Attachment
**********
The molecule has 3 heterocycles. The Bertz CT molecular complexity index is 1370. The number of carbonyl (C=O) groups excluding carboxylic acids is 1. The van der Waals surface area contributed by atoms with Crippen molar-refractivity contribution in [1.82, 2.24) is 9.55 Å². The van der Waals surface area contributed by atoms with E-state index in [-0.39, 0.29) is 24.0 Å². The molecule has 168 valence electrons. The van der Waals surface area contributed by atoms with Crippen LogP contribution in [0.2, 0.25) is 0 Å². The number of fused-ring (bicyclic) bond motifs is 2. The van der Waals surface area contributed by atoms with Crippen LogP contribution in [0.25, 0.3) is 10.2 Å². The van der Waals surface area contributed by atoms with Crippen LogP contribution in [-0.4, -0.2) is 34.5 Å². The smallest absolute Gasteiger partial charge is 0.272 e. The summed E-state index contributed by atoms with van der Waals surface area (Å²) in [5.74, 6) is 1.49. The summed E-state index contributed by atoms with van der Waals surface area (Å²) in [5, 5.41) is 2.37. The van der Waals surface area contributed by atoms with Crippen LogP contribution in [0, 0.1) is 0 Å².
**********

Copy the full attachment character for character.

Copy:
The molecule has 3 heterocycles. The Bertz CT molecular complexity index is 1370. The number of carbonyl (C=O) groups excluding carboxylic acids is 1. The van der Waals surface area contributed by atoms with Crippen molar-refractivity contribution in [1.82, 2.24) is 9.55 Å². The van der Waals surface area contributed by atoms with E-state index in [-0.39, 0.29) is 24.0 Å². The molecule has 168 valence electrons. The van der Waals surface area contributed by atoms with Crippen LogP contribution in [0.2, 0.25) is 0 Å². The number of fused-ring (bicyclic) bond motifs is 2. The van der Waals surface area contributed by atoms with Crippen LogP contribution in [0.25, 0.3) is 10.2 Å². The van der Waals surface area contributed by atoms with Crippen LogP contribution in [-0.4, -0.2) is 34.5 Å². The smallest absolute Gasteiger partial charge is 0.272 e. The summed E-state index contributed by atoms with van der Waals surface area (Å²) in [5.74, 6) is 1.49. The summed E-state index contributed by atoms with van der Waals surface area (Å²) in [5, 5.41) is 2.37. The van der Waals surface area contributed by atoms with Crippen LogP contribution in [0, 0.1) is 0 Å².